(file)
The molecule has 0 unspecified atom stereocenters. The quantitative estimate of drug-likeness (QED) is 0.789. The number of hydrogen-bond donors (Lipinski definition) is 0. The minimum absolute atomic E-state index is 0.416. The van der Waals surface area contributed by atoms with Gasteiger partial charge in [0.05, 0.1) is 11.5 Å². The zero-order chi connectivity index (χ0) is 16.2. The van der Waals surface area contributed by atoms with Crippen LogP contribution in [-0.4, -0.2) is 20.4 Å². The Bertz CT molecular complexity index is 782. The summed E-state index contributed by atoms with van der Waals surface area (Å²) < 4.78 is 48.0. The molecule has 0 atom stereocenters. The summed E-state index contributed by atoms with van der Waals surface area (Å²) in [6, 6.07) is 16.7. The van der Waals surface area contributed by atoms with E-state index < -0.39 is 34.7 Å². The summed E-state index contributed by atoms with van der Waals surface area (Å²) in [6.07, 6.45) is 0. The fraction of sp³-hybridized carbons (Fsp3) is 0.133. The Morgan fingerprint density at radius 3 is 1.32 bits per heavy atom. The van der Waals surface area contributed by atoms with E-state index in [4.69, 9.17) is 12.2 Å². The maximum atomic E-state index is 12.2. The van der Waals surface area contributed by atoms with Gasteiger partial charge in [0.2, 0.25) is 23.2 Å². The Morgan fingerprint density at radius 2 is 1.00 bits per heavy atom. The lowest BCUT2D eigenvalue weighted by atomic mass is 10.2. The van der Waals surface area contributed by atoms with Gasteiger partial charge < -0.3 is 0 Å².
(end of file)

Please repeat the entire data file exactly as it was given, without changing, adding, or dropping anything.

The molecule has 0 unspecified atom stereocenters. The quantitative estimate of drug-likeness (QED) is 0.789. The number of hydrogen-bond donors (Lipinski definition) is 0. The minimum absolute atomic E-state index is 0.416. The van der Waals surface area contributed by atoms with Gasteiger partial charge in [0.05, 0.1) is 11.5 Å². The zero-order chi connectivity index (χ0) is 16.2. The van der Waals surface area contributed by atoms with Crippen LogP contribution in [-0.4, -0.2) is 20.4 Å². The Bertz CT molecular complexity index is 782. The summed E-state index contributed by atoms with van der Waals surface area (Å²) < 4.78 is 48.0. The molecule has 0 atom stereocenters. The summed E-state index contributed by atoms with van der Waals surface area (Å²) in [6, 6.07) is 16.7. The van der Waals surface area contributed by atoms with E-state index < -0.39 is 34.7 Å². The summed E-state index contributed by atoms with van der Waals surface area (Å²) in [6.07, 6.45) is 0. The fraction of sp³-hybridized carbons (Fsp3) is 0.133. The Morgan fingerprint density at radius 3 is 1.32 bits per heavy atom. The van der Waals surface area contributed by atoms with E-state index in [4.69, 9.17) is 12.2 Å². The maximum atomic E-state index is 12.2. The van der Waals surface area contributed by atoms with Gasteiger partial charge in [0.2, 0.25) is 23.2 Å². The Morgan fingerprint density at radius 2 is 1.00 bits per heavy atom. The lowest BCUT2D eigenvalue weighted by atomic mass is 10.2. The van der Waals surface area contributed by atoms with Gasteiger partial charge < -0.3 is 0 Å².